The worst snowstorm to hit Japan in 45 years has left at least 11 people dead and almost 1,000 injured.
The storm dropped almost 11 inches of snow in Tokyo by Saturday, hitting the capital city right before its gubernatorial election. Voter turnout on Sunday was 46 percent, which is the third lowest ever, EuroNews said.
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Other areas in Japan saw even more snow. Sendai was covered in the most it’s had in 78 years with 13.8 inches of snow.
Most of the people who died or were injured were in automobile accidents, The Telegraph reported
Along with white-out conditions, more than 20,000 homes were without electricity over the weekend, and many airline flights were canceled, the Telegraph said. More than 700 flights were canceled on Saturday and an additional 300 on Sunday in Tokyo.
Other areas stopped or restricted train services because of the snow, including Shinkansen bullet trains that were temporarily suspended, disrupting more than 100,000 passengers.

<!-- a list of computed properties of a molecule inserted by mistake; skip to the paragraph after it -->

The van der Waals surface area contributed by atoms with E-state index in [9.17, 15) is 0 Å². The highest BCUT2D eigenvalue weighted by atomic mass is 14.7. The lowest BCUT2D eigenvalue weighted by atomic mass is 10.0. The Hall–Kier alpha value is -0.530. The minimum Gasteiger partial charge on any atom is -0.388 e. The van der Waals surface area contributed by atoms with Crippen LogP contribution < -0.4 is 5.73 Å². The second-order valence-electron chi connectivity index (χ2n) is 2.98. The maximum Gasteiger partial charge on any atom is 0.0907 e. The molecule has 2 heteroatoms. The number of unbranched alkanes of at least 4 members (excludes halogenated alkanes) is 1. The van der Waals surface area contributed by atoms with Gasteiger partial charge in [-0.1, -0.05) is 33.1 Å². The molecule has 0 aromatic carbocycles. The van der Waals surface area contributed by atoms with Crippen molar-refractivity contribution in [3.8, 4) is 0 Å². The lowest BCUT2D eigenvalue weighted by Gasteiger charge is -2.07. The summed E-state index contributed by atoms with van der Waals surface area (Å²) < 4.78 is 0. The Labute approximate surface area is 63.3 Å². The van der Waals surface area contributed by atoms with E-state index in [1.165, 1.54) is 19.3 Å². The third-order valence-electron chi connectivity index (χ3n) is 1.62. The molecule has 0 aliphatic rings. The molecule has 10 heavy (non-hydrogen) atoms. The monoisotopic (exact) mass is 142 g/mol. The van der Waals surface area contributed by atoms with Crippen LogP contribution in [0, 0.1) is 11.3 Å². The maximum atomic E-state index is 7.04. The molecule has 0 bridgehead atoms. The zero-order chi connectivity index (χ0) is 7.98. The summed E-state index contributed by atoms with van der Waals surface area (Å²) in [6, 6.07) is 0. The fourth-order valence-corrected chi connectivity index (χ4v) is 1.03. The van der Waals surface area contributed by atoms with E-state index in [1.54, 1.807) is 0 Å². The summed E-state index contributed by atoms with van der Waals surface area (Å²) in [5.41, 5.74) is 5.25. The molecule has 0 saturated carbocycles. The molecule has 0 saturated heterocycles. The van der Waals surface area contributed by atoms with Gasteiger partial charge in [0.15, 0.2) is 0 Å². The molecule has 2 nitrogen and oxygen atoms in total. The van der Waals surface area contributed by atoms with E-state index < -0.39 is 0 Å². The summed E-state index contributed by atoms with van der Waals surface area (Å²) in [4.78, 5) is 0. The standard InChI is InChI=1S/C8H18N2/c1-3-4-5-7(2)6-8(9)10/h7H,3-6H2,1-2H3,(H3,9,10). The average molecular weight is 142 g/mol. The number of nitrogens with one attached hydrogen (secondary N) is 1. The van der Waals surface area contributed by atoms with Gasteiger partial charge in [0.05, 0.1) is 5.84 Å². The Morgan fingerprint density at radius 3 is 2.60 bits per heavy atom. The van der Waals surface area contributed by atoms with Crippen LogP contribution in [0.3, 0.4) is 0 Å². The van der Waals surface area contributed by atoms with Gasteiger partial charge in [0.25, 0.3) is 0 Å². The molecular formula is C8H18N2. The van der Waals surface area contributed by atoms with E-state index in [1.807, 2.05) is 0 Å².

The snowstorm was particularly bad because it hit many areas that don't typically see snowfall. In Tokyo, Mount Fuji often blocks storms.
According to AccuWeather, another storm will move in later this week, and it looks much like the one that dropped such heavy snowfalls. There is a chance mild weather could precede the storm, which might turn the moisture to rain in Tokyo.
Even as the snow’s dire consequences were felt, many took to the streets to create art. A Kotaku headline above photos of intricate and amazing snow art reads
, “The upside to Japan’s snow storm? Wonderful snow sculptures.”
From cats to stairs filled with dozens of tiny snowmen to Snoopy on his doghouse, the snow sculptures brought some joy during the storm, Kotaku said.
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